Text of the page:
Previously data show a significant cooling in Late Pliensbachian. However, these high-resolution data show more than one cooling period from oxygen isotopes. The carbon isotopes show a negative excursion during the Sinemurian-Pliensbachian boundary with relation to an injection of isotopically light carbon e.g. Methane to the atmosphere-ocean system. Along with the cooling periods at the Late Plienbachian 'cooling' Event (LPE), the positive excursion of δ13C give support to the decline in atmospheric carbon dioxide level.

What are the goals of the project?

The initial goals of this project were to produce data in the lab from collected belemnites of Early Jurassic stage. The next step were to interpret the produced data. As the project moved on the data got more and more interesting. I produced a nice and large dataset and as more I interpreted the data results as more significant the cooling periods become.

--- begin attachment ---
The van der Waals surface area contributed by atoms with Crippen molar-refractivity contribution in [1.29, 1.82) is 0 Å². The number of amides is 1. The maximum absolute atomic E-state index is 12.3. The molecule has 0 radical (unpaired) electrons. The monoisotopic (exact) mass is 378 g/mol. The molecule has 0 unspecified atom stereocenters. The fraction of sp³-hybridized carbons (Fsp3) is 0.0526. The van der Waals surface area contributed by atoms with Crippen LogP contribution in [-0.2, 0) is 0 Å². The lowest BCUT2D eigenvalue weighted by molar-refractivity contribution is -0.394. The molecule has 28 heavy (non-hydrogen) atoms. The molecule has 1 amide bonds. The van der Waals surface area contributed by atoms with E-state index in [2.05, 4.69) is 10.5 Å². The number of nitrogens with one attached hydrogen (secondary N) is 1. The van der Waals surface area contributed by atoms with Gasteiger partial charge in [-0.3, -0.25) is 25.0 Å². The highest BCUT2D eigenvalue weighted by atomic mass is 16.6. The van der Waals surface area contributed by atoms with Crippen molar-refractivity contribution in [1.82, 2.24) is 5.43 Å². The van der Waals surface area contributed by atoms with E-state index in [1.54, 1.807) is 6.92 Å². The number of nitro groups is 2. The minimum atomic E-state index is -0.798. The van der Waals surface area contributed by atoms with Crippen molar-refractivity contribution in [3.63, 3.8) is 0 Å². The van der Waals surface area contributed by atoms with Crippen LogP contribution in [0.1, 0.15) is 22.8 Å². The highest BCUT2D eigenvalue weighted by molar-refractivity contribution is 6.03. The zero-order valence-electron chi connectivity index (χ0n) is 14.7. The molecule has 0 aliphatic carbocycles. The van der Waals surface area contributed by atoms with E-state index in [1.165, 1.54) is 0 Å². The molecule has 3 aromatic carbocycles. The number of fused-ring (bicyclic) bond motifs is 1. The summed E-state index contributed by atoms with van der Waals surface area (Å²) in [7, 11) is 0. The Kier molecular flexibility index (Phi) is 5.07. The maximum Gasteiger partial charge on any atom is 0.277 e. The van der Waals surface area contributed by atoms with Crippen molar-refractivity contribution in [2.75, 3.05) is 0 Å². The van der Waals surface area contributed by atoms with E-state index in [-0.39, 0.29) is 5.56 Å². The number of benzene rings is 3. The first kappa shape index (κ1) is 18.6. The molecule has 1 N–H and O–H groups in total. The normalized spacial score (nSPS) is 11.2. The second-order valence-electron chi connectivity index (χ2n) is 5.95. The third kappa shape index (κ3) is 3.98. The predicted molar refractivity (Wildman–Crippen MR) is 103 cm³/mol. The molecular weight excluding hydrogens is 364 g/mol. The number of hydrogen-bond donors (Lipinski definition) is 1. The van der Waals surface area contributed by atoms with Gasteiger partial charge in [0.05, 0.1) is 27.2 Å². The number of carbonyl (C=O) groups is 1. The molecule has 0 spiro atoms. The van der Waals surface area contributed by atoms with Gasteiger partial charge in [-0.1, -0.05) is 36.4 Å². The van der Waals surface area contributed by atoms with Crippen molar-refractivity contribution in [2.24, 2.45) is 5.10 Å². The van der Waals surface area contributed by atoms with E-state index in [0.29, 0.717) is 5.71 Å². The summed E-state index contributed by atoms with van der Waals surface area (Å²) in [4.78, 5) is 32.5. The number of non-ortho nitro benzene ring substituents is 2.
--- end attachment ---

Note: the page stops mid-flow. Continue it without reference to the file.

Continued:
The middle part of the project was to write the thesis of my bachelor project and produce some nice figures along with drawing the sedimentary log of the succession.

The final part of my research project is to present the data at the GeoBremen 2017 conference in Bremen, Germany, and to submit my manuscript for publication.


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My presentation of my research during this postersession of the conference (GeoBremen 2017) will complete my project. The final part of my research project will be a publication later in this year. Without the funding the conference will not a possibility for me. It will be great chance for me to present my research to interested geologists and colleges.

Endorsed by

I know Jesper from a joint present Jurassic project based on palynological and geochemical data. I am looking forward to see the final poster from his early Jurassic project at the GeoBremen 2017 conference with all the included data, which are showing cooling events in Late Pliensbachian.

Flag iconProject Timeline